After filling out the application and handing it and the appropriate government fee to the cashier, there was the usual five minute wait, and under normal circumstances, the certificate was handed to the purchaser. Not this time, the woman bringing up the details on the computer, starts to look concerned, looking at the screen and across to me, eventually she asks if I’m sure of my facts, as they have no record of a marriage between the two names I had supplied. As this had been my mother’s second marriage, I thought maybe she used her first married name instead of her maiden name, so I gave the woman that name, more confused looks and rechecking her computer, then again saying sorry, no match. I’m stumped and tell her they are the only names I have for my mum at the time they married. Never mind there is another way we can try, she says, I’ll look using your fathers details. Again, she asks me to repeat the details I had given her, including the names of my grandparents on his side, all this is verbally relayed to her

The results of that search had her asking if it was important that I get the certificate, as sometimes it’s better to leave things as they are and not to delve into parent’s affairs. Good lord, I thought the poor woman is trying to either save or protect me from embarrassment or prepare me for some shock. Trying not to giggle I quietly informed her that as I knew my mother very well, there was nothing she could tell me about her actions that would spiral me into hysterics. With that, I was handed the certificate by the woman who had no intention of going anywhere, until she heard my reaction to learning that my mother had the same surname as my father before their wedding. All I could do was stare stunned at the information and tell her I had some more investigation to carry out, retreating from the office before bursting into gales of laughter. Mum had struck again.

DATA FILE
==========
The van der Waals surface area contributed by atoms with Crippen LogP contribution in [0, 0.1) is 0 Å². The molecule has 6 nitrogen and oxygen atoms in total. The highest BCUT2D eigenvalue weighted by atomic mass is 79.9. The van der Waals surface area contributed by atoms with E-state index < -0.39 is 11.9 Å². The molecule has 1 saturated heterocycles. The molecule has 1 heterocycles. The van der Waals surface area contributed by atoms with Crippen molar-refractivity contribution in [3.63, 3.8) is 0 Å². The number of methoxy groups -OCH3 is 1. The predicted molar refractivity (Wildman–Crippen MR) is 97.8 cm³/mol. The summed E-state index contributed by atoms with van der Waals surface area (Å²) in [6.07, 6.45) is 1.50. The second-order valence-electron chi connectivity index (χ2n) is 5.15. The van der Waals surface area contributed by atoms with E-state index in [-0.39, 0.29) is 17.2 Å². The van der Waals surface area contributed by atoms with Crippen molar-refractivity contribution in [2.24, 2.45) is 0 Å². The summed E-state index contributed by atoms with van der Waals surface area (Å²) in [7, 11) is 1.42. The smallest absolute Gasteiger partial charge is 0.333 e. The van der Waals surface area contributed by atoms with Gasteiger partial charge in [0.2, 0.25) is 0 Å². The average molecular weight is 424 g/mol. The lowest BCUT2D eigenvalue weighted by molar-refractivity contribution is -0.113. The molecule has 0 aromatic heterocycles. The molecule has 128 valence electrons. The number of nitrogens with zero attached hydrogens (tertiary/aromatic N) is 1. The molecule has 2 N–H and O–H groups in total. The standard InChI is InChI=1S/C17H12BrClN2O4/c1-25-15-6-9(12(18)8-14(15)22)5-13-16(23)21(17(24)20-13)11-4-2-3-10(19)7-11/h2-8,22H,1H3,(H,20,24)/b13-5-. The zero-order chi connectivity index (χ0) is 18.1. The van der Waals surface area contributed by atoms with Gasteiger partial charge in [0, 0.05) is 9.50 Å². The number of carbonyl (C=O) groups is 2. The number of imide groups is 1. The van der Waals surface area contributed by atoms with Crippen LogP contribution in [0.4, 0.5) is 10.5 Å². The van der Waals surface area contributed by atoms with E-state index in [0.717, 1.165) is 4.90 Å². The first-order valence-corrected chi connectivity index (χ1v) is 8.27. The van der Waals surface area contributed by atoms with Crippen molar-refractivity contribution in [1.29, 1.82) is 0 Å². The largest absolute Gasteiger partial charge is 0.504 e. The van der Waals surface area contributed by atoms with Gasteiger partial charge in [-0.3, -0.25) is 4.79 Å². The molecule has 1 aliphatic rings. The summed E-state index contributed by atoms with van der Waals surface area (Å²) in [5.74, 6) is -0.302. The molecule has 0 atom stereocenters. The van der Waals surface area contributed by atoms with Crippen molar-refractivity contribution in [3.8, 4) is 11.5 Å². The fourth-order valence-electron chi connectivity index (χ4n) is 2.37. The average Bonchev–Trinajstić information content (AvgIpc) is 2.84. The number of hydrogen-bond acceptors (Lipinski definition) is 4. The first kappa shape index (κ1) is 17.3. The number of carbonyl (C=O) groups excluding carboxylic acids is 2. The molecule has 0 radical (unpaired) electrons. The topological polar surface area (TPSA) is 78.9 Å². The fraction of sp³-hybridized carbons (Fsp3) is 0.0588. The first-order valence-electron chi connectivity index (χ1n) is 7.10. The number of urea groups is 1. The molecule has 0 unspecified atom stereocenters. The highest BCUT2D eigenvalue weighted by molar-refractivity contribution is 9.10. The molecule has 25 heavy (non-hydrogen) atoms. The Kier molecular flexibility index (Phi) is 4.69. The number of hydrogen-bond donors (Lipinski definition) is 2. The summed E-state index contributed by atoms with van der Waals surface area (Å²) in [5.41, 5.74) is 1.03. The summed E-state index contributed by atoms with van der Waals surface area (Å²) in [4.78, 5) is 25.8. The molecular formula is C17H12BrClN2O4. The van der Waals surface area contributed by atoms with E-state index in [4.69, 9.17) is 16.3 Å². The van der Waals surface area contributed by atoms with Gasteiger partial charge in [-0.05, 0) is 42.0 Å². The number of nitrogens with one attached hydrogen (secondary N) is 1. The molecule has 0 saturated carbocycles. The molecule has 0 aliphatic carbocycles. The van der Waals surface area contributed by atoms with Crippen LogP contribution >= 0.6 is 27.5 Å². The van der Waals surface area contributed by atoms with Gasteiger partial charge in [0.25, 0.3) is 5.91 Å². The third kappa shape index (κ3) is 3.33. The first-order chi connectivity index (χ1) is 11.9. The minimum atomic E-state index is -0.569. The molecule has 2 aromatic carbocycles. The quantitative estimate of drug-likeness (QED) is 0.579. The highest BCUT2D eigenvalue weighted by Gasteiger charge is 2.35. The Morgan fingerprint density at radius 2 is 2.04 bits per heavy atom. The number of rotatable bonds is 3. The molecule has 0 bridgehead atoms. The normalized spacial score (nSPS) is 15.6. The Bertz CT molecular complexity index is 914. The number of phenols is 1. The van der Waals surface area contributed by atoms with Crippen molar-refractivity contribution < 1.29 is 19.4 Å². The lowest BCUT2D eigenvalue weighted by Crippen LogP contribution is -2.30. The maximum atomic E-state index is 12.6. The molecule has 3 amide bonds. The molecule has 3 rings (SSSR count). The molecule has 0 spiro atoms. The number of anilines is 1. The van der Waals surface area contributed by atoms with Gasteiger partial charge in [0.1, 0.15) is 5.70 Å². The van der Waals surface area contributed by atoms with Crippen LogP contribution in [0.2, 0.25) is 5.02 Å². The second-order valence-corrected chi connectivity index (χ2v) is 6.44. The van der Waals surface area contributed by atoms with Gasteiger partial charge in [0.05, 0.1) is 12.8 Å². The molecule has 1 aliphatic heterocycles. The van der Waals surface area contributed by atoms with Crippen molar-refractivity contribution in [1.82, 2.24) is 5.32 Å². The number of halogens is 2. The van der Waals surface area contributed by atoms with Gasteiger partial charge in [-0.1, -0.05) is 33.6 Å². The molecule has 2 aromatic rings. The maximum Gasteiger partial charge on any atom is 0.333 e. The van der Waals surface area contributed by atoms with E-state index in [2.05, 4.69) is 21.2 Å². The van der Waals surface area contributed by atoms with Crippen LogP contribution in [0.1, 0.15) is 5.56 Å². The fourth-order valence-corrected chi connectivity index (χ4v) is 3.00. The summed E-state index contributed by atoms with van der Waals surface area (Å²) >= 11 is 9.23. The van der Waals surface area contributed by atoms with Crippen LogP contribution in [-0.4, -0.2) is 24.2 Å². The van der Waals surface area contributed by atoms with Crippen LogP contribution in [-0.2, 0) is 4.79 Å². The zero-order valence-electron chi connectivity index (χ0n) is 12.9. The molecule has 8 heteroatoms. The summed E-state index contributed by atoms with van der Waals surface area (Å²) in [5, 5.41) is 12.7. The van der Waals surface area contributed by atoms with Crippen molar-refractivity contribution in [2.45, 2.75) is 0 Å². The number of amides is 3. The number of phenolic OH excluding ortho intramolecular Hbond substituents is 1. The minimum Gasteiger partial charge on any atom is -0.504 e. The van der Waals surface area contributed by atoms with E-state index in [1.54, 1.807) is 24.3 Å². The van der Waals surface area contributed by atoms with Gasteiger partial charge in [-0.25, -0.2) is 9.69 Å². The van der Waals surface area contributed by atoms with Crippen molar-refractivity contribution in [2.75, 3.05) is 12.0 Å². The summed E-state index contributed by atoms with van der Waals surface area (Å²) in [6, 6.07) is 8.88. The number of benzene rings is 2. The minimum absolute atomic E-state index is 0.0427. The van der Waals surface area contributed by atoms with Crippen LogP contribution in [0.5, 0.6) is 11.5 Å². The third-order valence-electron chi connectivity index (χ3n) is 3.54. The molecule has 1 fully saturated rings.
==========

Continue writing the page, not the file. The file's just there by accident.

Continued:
On arriving home that evening I showed my hubby the certificate, he just laughed and wanted to know what I was planning to do, well sure as eggs are eggs I can’t tell my niece about this until I speak to my dad. Obviously, there had been some sort of monkey business going on wayback then, and I’ll be damned if I want to be responsible for rocking the boat or hurting feelings, I’ll give him a ring. Admittedly, by this time I was intrigued, having come to the realisation that she had to have changed her name by deed pole, but for the life of me I couldn’t work out why.